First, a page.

It is estimated, says the U.S. Forest Service, that at the beginning of European settlement in 1630 "the area of forest land that would become the United States was 1,045 million acres or about 46 percent of the total land area. By 1907, the area of forest land had declined to an estimated 759 million acres or 34 percent of the total land area. Forest area has been relatively stable since 1907. In 1997, 747 million acres -- or 33 percent of the total land area of the United States -- was in forest land. Today’s forest land area amounts to about 70 percent of the area that was forested in 1630. Since 1630, about 297 million acres of forest land have been converted to other uses—mainly agricultural. More than 75 percent of the net conversion to other uses occurred in the 19th century." (See: U.S Forest Facts and Historical Trends, U.S. Forest Service, page 3)
"The U.S. Agriculture Department," according to ABC News, "says America has 749 million acres of forestland. In 1920, we had 735 million acres of forest. We have more forest now. How can that be? One reason is technology that allows us to grow five times more food per acre -- so we need less farmland. Lots of what once was farmland has reverted to forest."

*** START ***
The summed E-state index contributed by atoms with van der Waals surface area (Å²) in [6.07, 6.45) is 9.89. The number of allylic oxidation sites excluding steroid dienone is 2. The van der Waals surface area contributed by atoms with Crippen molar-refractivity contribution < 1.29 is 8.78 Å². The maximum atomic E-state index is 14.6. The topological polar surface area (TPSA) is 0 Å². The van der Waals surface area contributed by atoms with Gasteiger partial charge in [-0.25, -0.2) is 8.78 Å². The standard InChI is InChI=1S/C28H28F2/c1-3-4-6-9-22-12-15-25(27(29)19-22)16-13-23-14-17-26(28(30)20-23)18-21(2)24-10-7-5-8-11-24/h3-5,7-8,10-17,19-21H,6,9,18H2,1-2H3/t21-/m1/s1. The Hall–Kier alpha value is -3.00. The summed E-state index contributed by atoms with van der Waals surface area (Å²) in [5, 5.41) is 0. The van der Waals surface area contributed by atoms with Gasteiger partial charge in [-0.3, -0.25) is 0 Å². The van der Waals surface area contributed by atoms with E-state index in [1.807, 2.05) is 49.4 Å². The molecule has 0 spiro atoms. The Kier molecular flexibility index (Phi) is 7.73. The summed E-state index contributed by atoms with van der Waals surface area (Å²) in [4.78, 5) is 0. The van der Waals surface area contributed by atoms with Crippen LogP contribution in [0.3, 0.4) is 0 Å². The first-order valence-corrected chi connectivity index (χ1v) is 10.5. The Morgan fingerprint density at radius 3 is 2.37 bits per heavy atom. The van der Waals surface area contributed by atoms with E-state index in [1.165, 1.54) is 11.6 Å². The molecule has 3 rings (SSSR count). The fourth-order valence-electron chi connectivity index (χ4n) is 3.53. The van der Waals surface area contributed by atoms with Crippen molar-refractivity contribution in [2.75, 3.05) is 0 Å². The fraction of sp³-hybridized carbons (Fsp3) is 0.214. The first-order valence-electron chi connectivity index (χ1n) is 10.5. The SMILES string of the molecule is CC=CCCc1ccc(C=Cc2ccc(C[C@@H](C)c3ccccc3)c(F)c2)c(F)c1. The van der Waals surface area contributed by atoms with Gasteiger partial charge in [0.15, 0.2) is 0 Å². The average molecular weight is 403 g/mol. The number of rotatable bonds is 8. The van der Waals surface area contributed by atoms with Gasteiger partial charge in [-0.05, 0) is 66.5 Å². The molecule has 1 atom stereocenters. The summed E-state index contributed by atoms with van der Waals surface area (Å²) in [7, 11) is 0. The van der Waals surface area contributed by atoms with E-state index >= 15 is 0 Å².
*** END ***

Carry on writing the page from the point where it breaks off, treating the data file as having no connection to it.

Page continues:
"Forest land," reports The New York Times, "hasn't been shrinking at all -- it's been fairly stable since 1920 and has actually grown in the last decade." (See: "Cheer Up, Earth Day Is Over," April 23, 2006)
In fact, figures from the U.S. Forest Service confirm media reports: In May 2007 the Service estimated that the total amount of forest land in the U.S. amounted to 749,758 acres. To give perspective, the total land mass of the U.S. amounts to 2,263,952 acres. In effect, despite a vastly-larger population than in the past, one-third of the country is actually covered by forest land. (See: Forest Inventory and Analysis RPA Assessment tables, U.S. Forest Service, preliminary study, Table 1, May, 2007)
So the next time you hear someone explain with great scientific certainty that "mail hurts our forests," ask: Why would it make any sense to use valuable trees for paper when far-cheaper alternatives are easily available? And why do we have more trees and more forest land than 50 years ago?